Student Conference: Biopower In Contemporary Anglophone Literature

30 Oct 2015
University of Oldenburg
Student conference held at the University of Oldenburg, based on FMS themes.

In his History of Sexuality, Michel Foucault describes what, in his opinion, is a transition from an archaic form of sovereignty to a new form of sovereignty, which he named “biopower”. This change is best described as a shift away from the power structure of the Roman Pater familias as in “the power to let live and make die” to the biopower power structure of “make live and let die” (Foucault, 1990, 135 ff.). According to Foucault, this shift in sovereignty occurred during the 17th century and is best described as the management of states and their citizens as a biological body. General improvement of that body is the focal point of biopower regimes, be it through medical, institutional or any other kind of state managed form of intervention (Foucault, 1990, 139, ff.).

While not greatly discussed at first, biopower and its derivative concept biopolitics have sparked numerous works over the last fifteen years as researchers from various fields of studies start to incorporate these concepts into their works.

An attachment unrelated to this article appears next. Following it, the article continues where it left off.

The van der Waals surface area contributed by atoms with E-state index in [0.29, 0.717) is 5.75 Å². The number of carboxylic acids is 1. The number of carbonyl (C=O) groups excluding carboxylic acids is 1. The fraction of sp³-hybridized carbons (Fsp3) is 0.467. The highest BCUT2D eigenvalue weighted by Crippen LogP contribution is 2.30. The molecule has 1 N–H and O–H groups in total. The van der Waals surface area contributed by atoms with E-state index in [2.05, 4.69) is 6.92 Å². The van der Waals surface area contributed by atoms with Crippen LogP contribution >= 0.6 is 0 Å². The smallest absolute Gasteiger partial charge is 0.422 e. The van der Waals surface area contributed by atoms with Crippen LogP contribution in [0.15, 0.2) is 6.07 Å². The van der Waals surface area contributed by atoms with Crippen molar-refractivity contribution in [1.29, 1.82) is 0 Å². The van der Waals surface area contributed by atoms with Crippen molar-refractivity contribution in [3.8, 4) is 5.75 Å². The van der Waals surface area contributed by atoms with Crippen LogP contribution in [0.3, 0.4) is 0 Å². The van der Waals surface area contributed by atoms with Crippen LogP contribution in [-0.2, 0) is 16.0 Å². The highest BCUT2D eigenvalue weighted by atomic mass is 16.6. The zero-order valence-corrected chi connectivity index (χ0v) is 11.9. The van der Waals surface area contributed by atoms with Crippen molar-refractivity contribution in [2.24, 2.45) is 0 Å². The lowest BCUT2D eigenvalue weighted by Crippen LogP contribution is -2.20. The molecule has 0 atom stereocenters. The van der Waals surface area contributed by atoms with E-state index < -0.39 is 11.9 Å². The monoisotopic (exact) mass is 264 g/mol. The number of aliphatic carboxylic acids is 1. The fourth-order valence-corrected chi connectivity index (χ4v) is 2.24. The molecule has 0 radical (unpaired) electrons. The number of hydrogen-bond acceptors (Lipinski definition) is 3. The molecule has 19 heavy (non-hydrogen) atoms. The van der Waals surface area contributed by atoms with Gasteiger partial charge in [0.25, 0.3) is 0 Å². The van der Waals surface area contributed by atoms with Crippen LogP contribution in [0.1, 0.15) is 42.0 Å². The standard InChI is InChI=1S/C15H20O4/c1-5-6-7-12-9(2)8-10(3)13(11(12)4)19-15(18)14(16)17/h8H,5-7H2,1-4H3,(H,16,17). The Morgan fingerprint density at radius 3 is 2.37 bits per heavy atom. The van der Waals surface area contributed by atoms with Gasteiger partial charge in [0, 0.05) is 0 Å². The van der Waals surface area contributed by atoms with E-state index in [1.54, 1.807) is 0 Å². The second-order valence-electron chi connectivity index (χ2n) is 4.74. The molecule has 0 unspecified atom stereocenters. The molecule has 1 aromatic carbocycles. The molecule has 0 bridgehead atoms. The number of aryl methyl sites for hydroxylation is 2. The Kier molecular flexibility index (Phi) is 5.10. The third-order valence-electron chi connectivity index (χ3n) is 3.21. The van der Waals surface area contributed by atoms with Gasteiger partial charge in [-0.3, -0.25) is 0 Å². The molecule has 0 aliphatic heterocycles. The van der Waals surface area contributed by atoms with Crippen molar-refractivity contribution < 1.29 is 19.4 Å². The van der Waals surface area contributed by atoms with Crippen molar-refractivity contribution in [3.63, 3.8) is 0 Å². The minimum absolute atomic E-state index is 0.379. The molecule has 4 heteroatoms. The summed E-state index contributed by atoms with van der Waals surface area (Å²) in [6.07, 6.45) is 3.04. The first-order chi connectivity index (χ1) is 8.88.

As with all fields of human sciences, literature has also taken a hold of the biopower concept and has produced various pieces of fiction, which deal with the concept in itself as well as with the problems that may arise from implementing it the wrong way.

This conference plans to focus on the relationship that literature has with biopower, be it advocating its use, criticizing the concept in general or simply implying that the way biopower is performed by states has yet to reach its ultimate, and therefore beneficiary, form.